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Man not criminally responsible for killing worker he believed was zombie, B.C. judge rules

James Carey Turok, of Nanaimo, B.C., is seen in an undated image. James Carey Turok, of Nanaimo, B.C., is seen in an undated image.
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The man who stabbed 79-year-old Eric Kutzner to death inside a Vancouver Island coffee shop two years ago has been found not criminally responsible – after the court heard a mental disorder had left him convinced his innocent victim was a zombie.

James Carey Turok, who was charged with second-degree murder in Kutzner's killing, will receive treatment at a forensic psychiatric hospital in the Lower Mainland instead of serving a life sentence in prison.

Associate Chief Justice Heather Holmes noted that two different psychiatrists concluded Turok had been suffering from bipolar-type schizoaffective disorder for years leading up to the killing.

"Mr. Turok’s mental disorder made him incapable of appreciating the nature and quality of his actions," Holmes wrote in her March 27 decision, which was posted online Thursday.

"His psychosis caused him to believe that Mr. Kutzner was not human."

The finding of not criminally responsible by reason of mental disorder was supported by prosecutors. 

Victim helping out at daughter's shop

The disturbing and unprovoked attack on Kutzner took place on Feb. 12, 2022, at the Buzz Coffee House, which was owned by his daughter.

The court heard Kutzner would often help out at the Nanaimo business – which has since closed – and was there before opening to prepare baked goods on the morning he was killed.

Turok walked in through a door Kutzner had left unlocked for arriving employees and proceeded to stab him "repeatedly about the face, neck, chest and back," according to the decision.

Workers who showed up around 8:45 a.m. found that same door locked.

"Peering inside, they saw Mr. Kutzner’s blood-soaked legs, and Mr. Turok walking around, dripping blood," Holmes wrote.

In the aftermath of the tragic incident, Turok told police that his victim was a "zombie" or a "bag of puss" – remarks he had no recollection of making when interviewed by the two psychiatrists before trial.

Loved ones remembered Kutzner as a vibrant member of the community – a volunteer who dedicated himself to advocating for seniors’ housing and helping people with disabilities.

A history of remission and relapse

Medical records indicated Turok first showed signs of psychosis in 2012, and that he went through a pattern of hospitalization, remission and relapse in the years that followed.

"He was hospitalized in 2012, 2014, 2016, and 2020, during which he did well in the community while taking anti-psychotic medication either voluntarily or as a condition of extended leave under the Mental Health Act," Holmes wrote.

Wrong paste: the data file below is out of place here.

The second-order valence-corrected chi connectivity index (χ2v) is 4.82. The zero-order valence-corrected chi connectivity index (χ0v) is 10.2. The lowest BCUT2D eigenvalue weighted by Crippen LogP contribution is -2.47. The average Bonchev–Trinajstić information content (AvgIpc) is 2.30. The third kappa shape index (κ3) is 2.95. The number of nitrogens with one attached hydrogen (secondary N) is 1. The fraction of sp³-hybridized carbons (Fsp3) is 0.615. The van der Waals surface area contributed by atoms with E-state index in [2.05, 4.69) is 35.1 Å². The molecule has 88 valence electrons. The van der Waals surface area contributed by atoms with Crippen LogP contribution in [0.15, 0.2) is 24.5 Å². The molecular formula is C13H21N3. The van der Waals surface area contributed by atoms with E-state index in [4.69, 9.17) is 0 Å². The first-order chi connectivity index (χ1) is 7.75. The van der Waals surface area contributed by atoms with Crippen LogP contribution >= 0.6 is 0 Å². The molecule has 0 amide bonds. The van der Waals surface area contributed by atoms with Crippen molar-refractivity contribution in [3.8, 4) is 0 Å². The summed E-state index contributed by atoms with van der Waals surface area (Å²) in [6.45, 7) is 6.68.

After going off his medication, his psychotic symptoms would re-emerge.

There was no evidence his mental illness had resulted in serious violence before, however, and his prior criminal record only contained a single count of mischief.

His psychotic symptoms commonly led him to believe he had "special importance to heal and guide people," according to the decision, as well as the ability to "communicate telepathically, including with celebrities, political figures, and others."

Mental state in decline

To those who knew Turok, his mental health appeared to be in decline in the days leading up to the killing – with some noting "strange behaviour," including remarks that were "close to incoherent, and conspiracy-based," Holmes wrote.

The court heard he had been off his medication for nearly 18 months at that point.

"Three days before the offence, Mr. Turok presented himself at the Nanaimo Regional General Hospital in an agitated state, demanding to see one of his psychiatrists, and left angrily, yelling and kicking at the door, when he was unable to do so," the associate chief justice said.

"Only an hour or so before the offence, Mr. Turok drove his car into a median, where he abandoned it with the keys still in the ignition."

With the finding that he was not criminally responsible by reason of mental disorder, Turok's case was referred to the B.C. Review Board for a hearing that must take place within 90 days of the decision.

In the meantime, Turok has been sent to the Forensic Psychiatric Hospital, a secure facility in Coquitlam for treating the severely mentally ill in the hopes of eventually integrating them back into society.

Correction

A previous version of this story incorrectly reported that Turok was convicted of second-degree murder in Kutzner's death. 

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